An Historic Accord
On November 2, 2019, on Treaty 20 land and the traditional territory of the Michi Sagiig Anishinaabeg, an historic Friendship Accord was signed between Indigenous communities and municipalities in Peterborough County. The purpose was to allow each partner to “enhance and honour one another’s historical, political, economic, social and cultural relationships.” Dignitaries, community members, and young people were invited to witness the signing as representatives of Hiawatha First Nation, Curve Lake First Nation, Selwyn Township, Otonabee South-Monaghan, the County of Peterborough, and Peterborough and the Kawarthas Economic Development formalized their commitment to work together for the wellbeing of all their communities. The historic ceremony was followed by a celebratory reception and feast.
The name of the accord is Ezhi-Wiijikiwendiyang. In Ojibwe, this translates to “how we are friends.”
The idea for the Accord began in 2016 when the participants were selected for a national program called the Community Economic Development Initiative (CEDI), which was coordinated through the Federation of Canadian Municipalities (FCM) and the Council for the Advancement of Native Development Officers (Cando). CEDI helps neighbouring municipalities and First Nations develop partnerships that establish mutually beneficial economic development to build more sustainable economies.
After being selected for the CEDI, each of the partners formalized their commitment by passing Council and Band resolutions committing for three years, from 2017 to 2020. “This partnership definitely demonstrates how to be good friends,” said Tanya Tourangeau, the CEDI program coordinator. “They wanted to set an example for everybody else.”
The vision, as articulated in the Friendship Accord, is to build “a partnership where we respectfully and collaboratively recognize our traditions and richness of culture and where, together, we share in a progressive, sustainable community with mutual prosperity achieved in balance with the preservation and protection of Mother Earth and the waters, now and for the next seven generations.”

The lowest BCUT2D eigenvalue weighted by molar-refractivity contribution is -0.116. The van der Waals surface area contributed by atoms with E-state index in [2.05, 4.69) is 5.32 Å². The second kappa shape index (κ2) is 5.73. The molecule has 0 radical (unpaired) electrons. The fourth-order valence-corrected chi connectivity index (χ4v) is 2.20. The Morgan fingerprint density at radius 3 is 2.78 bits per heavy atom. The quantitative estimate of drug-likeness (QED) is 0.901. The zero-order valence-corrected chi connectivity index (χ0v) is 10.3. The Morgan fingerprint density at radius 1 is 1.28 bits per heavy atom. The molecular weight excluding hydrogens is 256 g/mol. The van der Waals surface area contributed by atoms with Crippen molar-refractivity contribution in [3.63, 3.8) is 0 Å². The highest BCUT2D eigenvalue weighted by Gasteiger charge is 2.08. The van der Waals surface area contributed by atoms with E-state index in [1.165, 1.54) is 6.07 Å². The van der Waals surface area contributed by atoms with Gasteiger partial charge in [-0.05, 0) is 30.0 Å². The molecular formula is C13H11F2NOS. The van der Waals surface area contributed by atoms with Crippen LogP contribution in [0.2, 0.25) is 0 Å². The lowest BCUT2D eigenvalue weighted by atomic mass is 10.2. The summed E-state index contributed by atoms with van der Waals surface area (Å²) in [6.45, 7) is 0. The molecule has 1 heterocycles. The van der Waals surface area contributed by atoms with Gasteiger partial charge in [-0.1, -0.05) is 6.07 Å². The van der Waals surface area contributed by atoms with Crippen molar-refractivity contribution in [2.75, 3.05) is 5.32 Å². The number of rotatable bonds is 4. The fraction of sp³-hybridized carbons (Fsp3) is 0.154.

The signatories believe that the Accord will demonstrate how six partners can work together to strengthen their communities.“I’m hoping it leads to a greater cultural understanding on all sides,” remarked Hiawatha First Nation’s Chief, Laurie Carr. “This accord will enable us to work together in the spirit of unity, co-operation, and build a partnership to help each other.” Her Accord partner, Emily Whetung, Chief of Curve Lake First Nation, agreed: “I think it’s a recognition of our inherent rights and our desire to work together.” Chief Whetung was joined at the ceremony by the notable former chief of Curve Lake, Keith Knott, who believes it is vital for all partners to focus on the future: “We must start looking forward—seeing where the horizon is and seeing what is beyond the horizon.”
Inclusive economic prosperity is often a goal to be achieved, a strategy set in place where the best-case scenarios mean that no one is left behind. What is so powerful about the Friendship Accord is that inclusive economic prosperity is not a future ideal but an active practice—one that is done in the spirit of friendship, rather than as a winner-take-all approach.
Changes to how we relate to our fellow human beings are happening faster than we can describe them. As computers and algorithms promise ever more connectedness, the nature and the value of the connections are often unclear.
And yet friendship is more than simple connections. True friendship is about forging meaningful ties. Ties that are intended to withstand the uncertainty brought by the existential change of our age. The Friendship Accord is an unabashed expression of hope and faith. It is an ambitious collaboration that makes good on the potential of local institutions, which are closest to the people. It is an example for all of us, on how to connect the dots between economic, environmental, and social issues. Above all, it recognizes the role of people in cultivating common ground, while respecting different cultural traditions for a more sustainable future.
It was a genuine privilege to witness the signing of the Accord and to see for myself the friendship that has been built over the years.Sustainability
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